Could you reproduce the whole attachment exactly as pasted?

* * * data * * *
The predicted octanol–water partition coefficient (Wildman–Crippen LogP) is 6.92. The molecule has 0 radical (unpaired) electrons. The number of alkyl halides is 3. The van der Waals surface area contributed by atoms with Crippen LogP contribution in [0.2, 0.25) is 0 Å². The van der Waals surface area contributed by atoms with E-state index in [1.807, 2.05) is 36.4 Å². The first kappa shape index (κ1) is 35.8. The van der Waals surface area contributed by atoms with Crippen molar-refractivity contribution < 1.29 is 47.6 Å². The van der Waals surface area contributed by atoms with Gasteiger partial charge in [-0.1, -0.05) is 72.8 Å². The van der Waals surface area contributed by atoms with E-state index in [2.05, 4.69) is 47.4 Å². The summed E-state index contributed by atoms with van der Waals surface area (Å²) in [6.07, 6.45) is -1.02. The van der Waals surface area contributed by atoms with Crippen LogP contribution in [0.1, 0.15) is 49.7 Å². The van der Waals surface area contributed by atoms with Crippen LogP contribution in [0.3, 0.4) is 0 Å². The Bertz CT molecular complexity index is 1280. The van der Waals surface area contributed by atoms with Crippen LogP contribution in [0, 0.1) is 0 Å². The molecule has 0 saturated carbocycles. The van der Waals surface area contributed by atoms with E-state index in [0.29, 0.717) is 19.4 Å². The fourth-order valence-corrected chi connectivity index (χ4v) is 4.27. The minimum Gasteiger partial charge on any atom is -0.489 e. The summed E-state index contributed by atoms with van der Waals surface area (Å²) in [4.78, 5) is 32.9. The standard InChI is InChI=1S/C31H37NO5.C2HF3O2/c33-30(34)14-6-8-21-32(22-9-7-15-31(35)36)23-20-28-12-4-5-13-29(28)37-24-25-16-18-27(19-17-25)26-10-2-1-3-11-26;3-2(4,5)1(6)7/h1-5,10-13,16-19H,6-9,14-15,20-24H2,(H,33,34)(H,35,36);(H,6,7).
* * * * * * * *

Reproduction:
The predicted octanol–water partition coefficient (Wildman–Crippen LogP) is 6.92. The molecule has 0 radical (unpaired) electrons. The number of alkyl halides is 3. The van der Waals surface area contributed by atoms with Crippen LogP contribution in [0.2, 0.25) is 0 Å². The van der Waals surface area contributed by atoms with E-state index in [1.807, 2.05) is 36.4 Å². The first kappa shape index (κ1) is 35.8. The van der Waals surface area contributed by atoms with Crippen molar-refractivity contribution < 1.29 is 47.6 Å². The van der Waals surface area contributed by atoms with Gasteiger partial charge in [-0.1, -0.05) is 72.8 Å². The van der Waals surface area contributed by atoms with E-state index in [2.05, 4.69) is 47.4 Å². The summed E-state index contributed by atoms with van der Waals surface area (Å²) in [6.07, 6.45) is -1.02. The van der Waals surface area contributed by atoms with Crippen LogP contribution in [0.1, 0.15) is 49.7 Å². The van der Waals surface area contributed by atoms with Crippen LogP contribution in [0.3, 0.4) is 0 Å². The Bertz CT molecular complexity index is 1280. The van der Waals surface area contributed by atoms with Crippen LogP contribution in [0, 0.1) is 0 Å². The molecule has 0 saturated carbocycles. The van der Waals surface area contributed by atoms with E-state index in [0.29, 0.717) is 19.4 Å². The fourth-order valence-corrected chi connectivity index (χ4v) is 4.27. The minimum Gasteiger partial charge on any atom is -0.489 e. The summed E-state index contributed by atoms with van der Waals surface area (Å²) in [4.78, 5) is 32.9. The standard InChI is InChI=1S/C31H37NO5.C2HF3O2/c33-30(34)14-6-8-21-32(22-9-7-15-31(35)36)23-20-28-12-4-5-13-29(28)37-24-25-16-18-27(19-17-25)26-10-2-1-3-11-26;3-2(4,5)1(6)7/h1-5,10-13,16-19H,6-9,14-15,20-24H2,(H,33,34)(H,35,36);(H,6,7).